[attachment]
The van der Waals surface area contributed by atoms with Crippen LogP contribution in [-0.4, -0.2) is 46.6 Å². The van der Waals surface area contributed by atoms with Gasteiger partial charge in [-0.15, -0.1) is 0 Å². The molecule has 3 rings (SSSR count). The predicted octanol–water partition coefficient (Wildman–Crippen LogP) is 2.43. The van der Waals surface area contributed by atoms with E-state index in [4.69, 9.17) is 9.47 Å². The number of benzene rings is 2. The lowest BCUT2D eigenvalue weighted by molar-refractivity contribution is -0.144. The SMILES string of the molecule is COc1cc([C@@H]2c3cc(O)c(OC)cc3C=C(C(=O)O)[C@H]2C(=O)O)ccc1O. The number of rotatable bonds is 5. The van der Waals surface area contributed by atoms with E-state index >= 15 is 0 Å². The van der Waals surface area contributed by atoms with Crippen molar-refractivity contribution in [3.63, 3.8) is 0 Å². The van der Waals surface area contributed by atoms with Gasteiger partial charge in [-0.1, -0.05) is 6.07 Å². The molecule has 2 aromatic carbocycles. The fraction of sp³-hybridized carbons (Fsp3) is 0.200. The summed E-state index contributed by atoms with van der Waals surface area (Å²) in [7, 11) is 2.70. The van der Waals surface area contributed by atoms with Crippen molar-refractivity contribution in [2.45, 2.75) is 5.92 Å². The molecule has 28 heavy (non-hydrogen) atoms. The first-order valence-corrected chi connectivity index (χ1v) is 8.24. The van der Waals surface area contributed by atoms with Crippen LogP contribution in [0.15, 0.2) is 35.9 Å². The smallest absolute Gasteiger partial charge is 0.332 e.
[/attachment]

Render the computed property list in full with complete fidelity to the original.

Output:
The van der Waals surface area contributed by atoms with Crippen LogP contribution in [-0.4, -0.2) is 46.6 Å². The van der Waals surface area contributed by atoms with Gasteiger partial charge in [-0.15, -0.1) is 0 Å². The molecule has 3 rings (SSSR count). The predicted octanol–water partition coefficient (Wildman–Crippen LogP) is 2.43. The van der Waals surface area contributed by atoms with E-state index in [4.69, 9.17) is 9.47 Å². The number of benzene rings is 2. The lowest BCUT2D eigenvalue weighted by molar-refractivity contribution is -0.144. The SMILES string of the molecule is COc1cc([C@@H]2c3cc(O)c(OC)cc3C=C(C(=O)O)[C@H]2C(=O)O)ccc1O. The number of rotatable bonds is 5. The van der Waals surface area contributed by atoms with E-state index >= 15 is 0 Å². The van der Waals surface area contributed by atoms with Crippen molar-refractivity contribution in [3.63, 3.8) is 0 Å². The van der Waals surface area contributed by atoms with Gasteiger partial charge in [-0.1, -0.05) is 6.07 Å². The molecule has 2 aromatic carbocycles. The fraction of sp³-hybridized carbons (Fsp3) is 0.200. The summed E-state index contributed by atoms with van der Waals surface area (Å²) in [7, 11) is 2.70. The van der Waals surface area contributed by atoms with Crippen molar-refractivity contribution in [2.45, 2.75) is 5.92 Å². The molecule has 28 heavy (non-hydrogen) atoms. The first-order valence-corrected chi connectivity index (χ1v) is 8.24. The van der Waals surface area contributed by atoms with Crippen LogP contribution in [0.15, 0.2) is 35.9 Å². The smallest absolute Gasteiger partial charge is 0.332 e.